I have never been to Iran. Yet, I have.
There’s a good chance this is the first book my personal book advisor (aka book-guru) has given me and, just like always, she hit the nail on the head and made me fall in love.
I liked ‘Reading Lolita in Teheran’ so much that I even used it for my A-Levels exam (a Maturity Test, as we like to call it in Italy, with a certain amount of sarcasm most of the times), where my dissertation, so to speak, was about the relationship between Intellectuals and Power.
I found the book fitting the theme particularly well: Azar Nafisi was a professor at the University of Teheran. Then the Iranian revolution came and she didn’t quite agree with some of the new rules. So she rebelled.
She taught to her students about ‘The Great Gatsby’ and ‘Huckleberry Finn’, on the background of a restless country, where a revolution against the Shah and the Pahlavi dynasty was in the making.
She explored the universe of Henry James, with stories like ‘Daisy Miller’ and ‘Washington Square’, while Iran slowly turned into an Islamic theocracy and the country went into war against Iraq.
She gathered seven of her most committed female students and started a secret book club to allow them to discuss works like ‘Lolita’ and ‘A Thousand and One Night’, while bombs were falling on the city and the entire world seemed to be conspiring against their freedom.
She introduced these women to Jane Austen and her ideas about marriage, having them reading ‘Pride and Prejudice‘ and ‘Emma’, strongly challenging the Shari’a law.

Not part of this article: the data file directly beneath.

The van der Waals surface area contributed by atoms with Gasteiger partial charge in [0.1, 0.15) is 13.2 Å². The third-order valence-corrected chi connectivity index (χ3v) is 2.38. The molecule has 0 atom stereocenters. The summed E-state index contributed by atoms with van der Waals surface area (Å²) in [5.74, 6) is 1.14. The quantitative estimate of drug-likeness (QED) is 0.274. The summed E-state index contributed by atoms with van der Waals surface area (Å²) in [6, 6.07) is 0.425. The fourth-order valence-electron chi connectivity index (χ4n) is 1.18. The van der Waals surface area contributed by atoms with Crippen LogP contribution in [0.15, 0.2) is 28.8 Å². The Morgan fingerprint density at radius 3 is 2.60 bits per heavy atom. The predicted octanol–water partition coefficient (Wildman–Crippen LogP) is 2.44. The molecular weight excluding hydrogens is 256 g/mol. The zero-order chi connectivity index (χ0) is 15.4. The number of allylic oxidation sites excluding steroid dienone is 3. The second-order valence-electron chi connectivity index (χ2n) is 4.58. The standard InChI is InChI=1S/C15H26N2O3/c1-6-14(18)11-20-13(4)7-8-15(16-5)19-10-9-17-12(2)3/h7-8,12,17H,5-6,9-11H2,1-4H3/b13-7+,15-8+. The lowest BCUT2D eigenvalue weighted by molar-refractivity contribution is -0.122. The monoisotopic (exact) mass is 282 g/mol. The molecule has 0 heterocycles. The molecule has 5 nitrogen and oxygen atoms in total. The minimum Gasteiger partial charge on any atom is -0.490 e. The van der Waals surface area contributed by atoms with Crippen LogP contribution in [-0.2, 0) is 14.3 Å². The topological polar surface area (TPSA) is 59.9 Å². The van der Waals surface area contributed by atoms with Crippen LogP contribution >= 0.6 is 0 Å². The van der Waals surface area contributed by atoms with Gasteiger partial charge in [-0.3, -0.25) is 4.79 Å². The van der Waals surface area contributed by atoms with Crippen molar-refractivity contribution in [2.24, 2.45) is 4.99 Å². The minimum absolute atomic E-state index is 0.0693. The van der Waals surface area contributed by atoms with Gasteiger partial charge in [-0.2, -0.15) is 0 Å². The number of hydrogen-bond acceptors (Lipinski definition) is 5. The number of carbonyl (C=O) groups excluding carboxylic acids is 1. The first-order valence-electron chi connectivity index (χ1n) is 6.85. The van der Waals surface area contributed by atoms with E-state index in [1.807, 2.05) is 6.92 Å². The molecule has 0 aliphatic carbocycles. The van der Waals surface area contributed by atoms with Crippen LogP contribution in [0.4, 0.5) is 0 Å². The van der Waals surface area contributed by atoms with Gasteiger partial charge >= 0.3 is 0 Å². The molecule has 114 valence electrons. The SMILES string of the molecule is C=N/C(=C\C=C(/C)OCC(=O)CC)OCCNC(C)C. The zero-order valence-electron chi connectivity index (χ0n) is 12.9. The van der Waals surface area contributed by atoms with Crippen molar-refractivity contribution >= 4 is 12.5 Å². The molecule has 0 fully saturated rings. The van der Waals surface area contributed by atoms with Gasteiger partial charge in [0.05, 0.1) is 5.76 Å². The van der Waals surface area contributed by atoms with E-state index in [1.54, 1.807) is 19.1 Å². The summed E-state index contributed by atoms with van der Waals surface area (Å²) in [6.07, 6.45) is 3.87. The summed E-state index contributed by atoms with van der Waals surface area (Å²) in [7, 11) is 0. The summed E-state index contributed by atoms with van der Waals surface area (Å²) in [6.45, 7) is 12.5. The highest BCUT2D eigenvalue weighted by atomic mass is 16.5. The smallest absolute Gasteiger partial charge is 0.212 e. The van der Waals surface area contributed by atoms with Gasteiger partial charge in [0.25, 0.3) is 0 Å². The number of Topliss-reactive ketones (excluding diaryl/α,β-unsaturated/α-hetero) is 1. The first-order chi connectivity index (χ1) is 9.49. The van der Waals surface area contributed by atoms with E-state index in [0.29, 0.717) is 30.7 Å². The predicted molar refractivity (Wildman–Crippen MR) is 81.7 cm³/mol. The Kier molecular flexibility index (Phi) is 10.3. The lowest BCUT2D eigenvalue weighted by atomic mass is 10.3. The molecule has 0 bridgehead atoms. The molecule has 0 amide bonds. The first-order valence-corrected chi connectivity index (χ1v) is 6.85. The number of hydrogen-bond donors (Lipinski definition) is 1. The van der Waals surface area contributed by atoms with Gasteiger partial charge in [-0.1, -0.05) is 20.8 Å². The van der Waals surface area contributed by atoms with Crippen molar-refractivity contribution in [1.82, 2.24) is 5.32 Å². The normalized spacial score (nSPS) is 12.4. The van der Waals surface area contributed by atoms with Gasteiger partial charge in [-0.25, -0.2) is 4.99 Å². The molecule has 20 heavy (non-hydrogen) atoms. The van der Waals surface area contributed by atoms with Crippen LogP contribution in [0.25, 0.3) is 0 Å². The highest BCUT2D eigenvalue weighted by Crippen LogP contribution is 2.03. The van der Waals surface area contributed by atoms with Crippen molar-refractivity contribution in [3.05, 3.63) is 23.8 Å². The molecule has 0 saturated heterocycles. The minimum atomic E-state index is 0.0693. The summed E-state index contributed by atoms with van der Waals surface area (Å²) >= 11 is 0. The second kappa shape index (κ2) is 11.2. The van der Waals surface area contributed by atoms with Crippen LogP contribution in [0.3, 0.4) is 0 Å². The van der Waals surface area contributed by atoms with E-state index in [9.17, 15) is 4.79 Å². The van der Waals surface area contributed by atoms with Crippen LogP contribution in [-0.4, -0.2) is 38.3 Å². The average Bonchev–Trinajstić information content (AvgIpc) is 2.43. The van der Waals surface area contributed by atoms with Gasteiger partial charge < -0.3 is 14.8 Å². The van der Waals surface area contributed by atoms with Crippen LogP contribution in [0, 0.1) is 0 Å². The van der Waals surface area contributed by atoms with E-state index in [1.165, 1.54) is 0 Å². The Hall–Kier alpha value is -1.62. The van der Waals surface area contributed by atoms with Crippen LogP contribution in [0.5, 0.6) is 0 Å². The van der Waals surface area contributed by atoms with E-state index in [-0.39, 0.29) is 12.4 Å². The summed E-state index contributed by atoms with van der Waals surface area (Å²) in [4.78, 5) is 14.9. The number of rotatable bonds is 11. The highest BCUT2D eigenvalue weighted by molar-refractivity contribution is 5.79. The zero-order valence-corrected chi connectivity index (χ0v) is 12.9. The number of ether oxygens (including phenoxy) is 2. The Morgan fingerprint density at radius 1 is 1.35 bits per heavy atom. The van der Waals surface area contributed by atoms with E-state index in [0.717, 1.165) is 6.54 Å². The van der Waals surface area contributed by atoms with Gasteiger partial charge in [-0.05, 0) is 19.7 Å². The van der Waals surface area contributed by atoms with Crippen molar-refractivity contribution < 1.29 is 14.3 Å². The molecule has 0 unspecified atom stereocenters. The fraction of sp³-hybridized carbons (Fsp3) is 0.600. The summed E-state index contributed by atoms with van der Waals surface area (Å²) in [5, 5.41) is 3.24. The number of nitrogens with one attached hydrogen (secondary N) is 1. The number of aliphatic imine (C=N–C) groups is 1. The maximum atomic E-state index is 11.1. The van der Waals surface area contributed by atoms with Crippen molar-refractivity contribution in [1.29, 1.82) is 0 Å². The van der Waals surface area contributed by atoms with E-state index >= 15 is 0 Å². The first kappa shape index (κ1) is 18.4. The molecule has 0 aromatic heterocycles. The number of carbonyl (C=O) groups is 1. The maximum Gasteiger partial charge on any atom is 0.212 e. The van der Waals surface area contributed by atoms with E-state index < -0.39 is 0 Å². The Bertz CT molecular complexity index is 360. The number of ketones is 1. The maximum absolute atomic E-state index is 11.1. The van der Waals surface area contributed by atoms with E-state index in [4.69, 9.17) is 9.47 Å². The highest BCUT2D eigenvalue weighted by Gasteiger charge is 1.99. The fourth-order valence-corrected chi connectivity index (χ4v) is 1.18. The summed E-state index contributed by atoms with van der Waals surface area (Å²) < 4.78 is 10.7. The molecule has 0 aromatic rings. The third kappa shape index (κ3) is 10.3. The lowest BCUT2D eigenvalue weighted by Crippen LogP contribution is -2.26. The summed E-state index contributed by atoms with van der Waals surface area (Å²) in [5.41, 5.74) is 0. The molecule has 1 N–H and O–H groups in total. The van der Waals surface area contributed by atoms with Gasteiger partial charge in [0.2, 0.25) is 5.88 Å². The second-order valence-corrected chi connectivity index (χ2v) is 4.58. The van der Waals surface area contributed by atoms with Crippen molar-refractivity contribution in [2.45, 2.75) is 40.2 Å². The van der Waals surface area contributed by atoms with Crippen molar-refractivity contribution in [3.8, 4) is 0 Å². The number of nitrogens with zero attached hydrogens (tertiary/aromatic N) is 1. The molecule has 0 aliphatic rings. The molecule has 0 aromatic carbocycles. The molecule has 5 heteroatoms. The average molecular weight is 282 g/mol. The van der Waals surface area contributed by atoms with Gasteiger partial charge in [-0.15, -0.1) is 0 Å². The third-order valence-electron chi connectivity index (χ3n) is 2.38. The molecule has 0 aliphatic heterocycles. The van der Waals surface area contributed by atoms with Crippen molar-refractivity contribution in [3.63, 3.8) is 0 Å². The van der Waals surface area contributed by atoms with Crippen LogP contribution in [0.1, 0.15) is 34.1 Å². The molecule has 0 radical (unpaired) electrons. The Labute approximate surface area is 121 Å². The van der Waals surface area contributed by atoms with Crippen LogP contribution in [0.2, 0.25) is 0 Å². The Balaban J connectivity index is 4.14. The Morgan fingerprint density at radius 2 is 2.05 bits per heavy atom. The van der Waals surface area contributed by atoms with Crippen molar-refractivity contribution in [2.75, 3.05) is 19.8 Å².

As I said already, Azar Nafisi had a tendency to not follow the rules. So it is that in 1997 she left Iran for good to find a new home in the U.S.A.
Young as I was when I read this, it didn’t just shed light on Iranian history, but it also brought to my attention – to my heart’s attention) such books as I wouldn’t have been able to appreciate otherwise.
Apart from Jane Austen, of course. I knew her well already (see the post about ‘Pride and Prejudice‘).
Not only this.
This is a story of women that simply “weren’t allowed”, but who showed their tongue to the unjust institutions, put on their burka to hide the colourful lingerie and went on doing anyway.
It’s a story of intellectual with a gag on their mouth, who find a better way to talk than words.
Terribly empowering. Also, it’s brilliantly written. The kind of book that still gives me shivers.
For other book suggested by my book guru, you can check out ‘The Corrections‘ and ‘Freedom‘ by Jonathan Franzen, ‘If you Follow Me‘ by Malena Watrous, ‘The Awakening‘ by Kate Chopin, ‘Ghana Must Go‘ by Taiye Selasi, ‘The Orphan Master’s Son‘ by Adam Johnson, ‘Shantaram‘ by Gregory David Roberts, ‘Just Kids‘ by Patti Smith.
And of course you can visit her lovely website The Artist’s Room, and her own article ‘Azar Nafisi and the Subversive Power of Literature‘.